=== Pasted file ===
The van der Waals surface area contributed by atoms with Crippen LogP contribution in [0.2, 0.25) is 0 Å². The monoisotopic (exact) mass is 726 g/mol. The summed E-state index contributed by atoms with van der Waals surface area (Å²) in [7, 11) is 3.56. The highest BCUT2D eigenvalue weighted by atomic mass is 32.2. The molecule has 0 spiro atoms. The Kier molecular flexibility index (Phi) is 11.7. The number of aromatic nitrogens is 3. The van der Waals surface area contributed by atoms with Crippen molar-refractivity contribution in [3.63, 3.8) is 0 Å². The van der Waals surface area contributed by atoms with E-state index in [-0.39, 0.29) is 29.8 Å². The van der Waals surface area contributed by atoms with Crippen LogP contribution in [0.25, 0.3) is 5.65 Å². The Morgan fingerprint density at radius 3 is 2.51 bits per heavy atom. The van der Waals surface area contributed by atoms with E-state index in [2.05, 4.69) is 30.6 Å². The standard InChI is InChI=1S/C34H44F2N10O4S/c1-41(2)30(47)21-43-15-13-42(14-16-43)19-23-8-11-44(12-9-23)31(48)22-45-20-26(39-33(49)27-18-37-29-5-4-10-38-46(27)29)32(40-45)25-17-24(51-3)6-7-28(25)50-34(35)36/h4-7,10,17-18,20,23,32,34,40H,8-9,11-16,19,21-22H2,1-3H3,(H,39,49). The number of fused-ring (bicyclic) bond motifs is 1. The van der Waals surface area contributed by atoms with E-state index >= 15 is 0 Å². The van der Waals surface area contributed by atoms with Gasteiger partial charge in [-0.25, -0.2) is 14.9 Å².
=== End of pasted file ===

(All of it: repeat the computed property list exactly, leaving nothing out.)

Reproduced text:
The van der Waals surface area contributed by atoms with Crippen LogP contribution in [0.2, 0.25) is 0 Å². The monoisotopic (exact) mass is 726 g/mol. The summed E-state index contributed by atoms with van der Waals surface area (Å²) in [7, 11) is 3.56. The highest BCUT2D eigenvalue weighted by atomic mass is 32.2. The molecule has 0 spiro atoms. The Kier molecular flexibility index (Phi) is 11.7. The number of aromatic nitrogens is 3. The van der Waals surface area contributed by atoms with Crippen molar-refractivity contribution in [3.63, 3.8) is 0 Å². The van der Waals surface area contributed by atoms with E-state index in [-0.39, 0.29) is 29.8 Å². The van der Waals surface area contributed by atoms with Crippen LogP contribution in [0.25, 0.3) is 5.65 Å². The Morgan fingerprint density at radius 3 is 2.51 bits per heavy atom. The van der Waals surface area contributed by atoms with E-state index in [2.05, 4.69) is 30.6 Å². The standard InChI is InChI=1S/C34H44F2N10O4S/c1-41(2)30(47)21-43-15-13-42(14-16-43)19-23-8-11-44(12-9-23)31(48)22-45-20-26(39-33(49)27-18-37-29-5-4-10-38-46(27)29)32(40-45)25-17-24(51-3)6-7-28(25)50-34(35)36/h4-7,10,17-18,20,23,32,34,40H,8-9,11-16,19,21-22H2,1-3H3,(H,39,49). The number of fused-ring (bicyclic) bond motifs is 1. The van der Waals surface area contributed by atoms with E-state index >= 15 is 0 Å². The van der Waals surface area contributed by atoms with Gasteiger partial charge in [-0.25, -0.2) is 14.9 Å².